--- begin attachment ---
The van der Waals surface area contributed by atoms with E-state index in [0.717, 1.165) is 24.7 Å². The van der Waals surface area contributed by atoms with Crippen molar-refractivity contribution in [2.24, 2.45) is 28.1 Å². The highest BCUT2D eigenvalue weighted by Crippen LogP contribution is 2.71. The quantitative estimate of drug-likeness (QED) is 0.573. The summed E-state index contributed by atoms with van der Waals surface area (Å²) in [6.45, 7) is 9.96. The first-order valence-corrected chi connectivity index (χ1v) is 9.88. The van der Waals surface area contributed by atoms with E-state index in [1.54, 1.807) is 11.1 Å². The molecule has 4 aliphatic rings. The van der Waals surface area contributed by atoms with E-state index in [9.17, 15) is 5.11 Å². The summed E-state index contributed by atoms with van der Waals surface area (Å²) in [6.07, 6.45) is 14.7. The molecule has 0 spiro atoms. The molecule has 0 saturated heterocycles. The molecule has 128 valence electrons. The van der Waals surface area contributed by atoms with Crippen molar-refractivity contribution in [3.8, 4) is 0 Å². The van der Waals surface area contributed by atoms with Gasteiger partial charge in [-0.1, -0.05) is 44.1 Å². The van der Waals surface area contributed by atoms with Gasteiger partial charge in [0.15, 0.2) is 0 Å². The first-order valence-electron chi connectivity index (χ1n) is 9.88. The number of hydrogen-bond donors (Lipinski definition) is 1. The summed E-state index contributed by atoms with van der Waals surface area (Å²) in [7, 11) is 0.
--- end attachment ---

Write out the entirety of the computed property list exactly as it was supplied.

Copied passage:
The van der Waals surface area contributed by atoms with E-state index in [0.717, 1.165) is 24.7 Å². The van der Waals surface area contributed by atoms with Crippen molar-refractivity contribution in [2.24, 2.45) is 28.1 Å². The highest BCUT2D eigenvalue weighted by Crippen LogP contribution is 2.71. The quantitative estimate of drug-likeness (QED) is 0.573. The summed E-state index contributed by atoms with van der Waals surface area (Å²) in [6.45, 7) is 9.96. The first-order valence-corrected chi connectivity index (χ1v) is 9.88. The van der Waals surface area contributed by atoms with E-state index in [1.54, 1.807) is 11.1 Å². The molecule has 4 aliphatic rings. The van der Waals surface area contributed by atoms with E-state index in [9.17, 15) is 5.11 Å². The summed E-state index contributed by atoms with van der Waals surface area (Å²) in [6.07, 6.45) is 14.7. The molecule has 0 spiro atoms. The molecule has 0 saturated heterocycles. The molecule has 128 valence electrons. The van der Waals surface area contributed by atoms with Crippen molar-refractivity contribution in [3.8, 4) is 0 Å². The van der Waals surface area contributed by atoms with Gasteiger partial charge in [-0.1, -0.05) is 44.1 Å². The van der Waals surface area contributed by atoms with Gasteiger partial charge in [0.15, 0.2) is 0 Å². The first-order valence-electron chi connectivity index (χ1n) is 9.88. The number of hydrogen-bond donors (Lipinski definition) is 1. The summed E-state index contributed by atoms with van der Waals surface area (Å²) in [7, 11) is 0.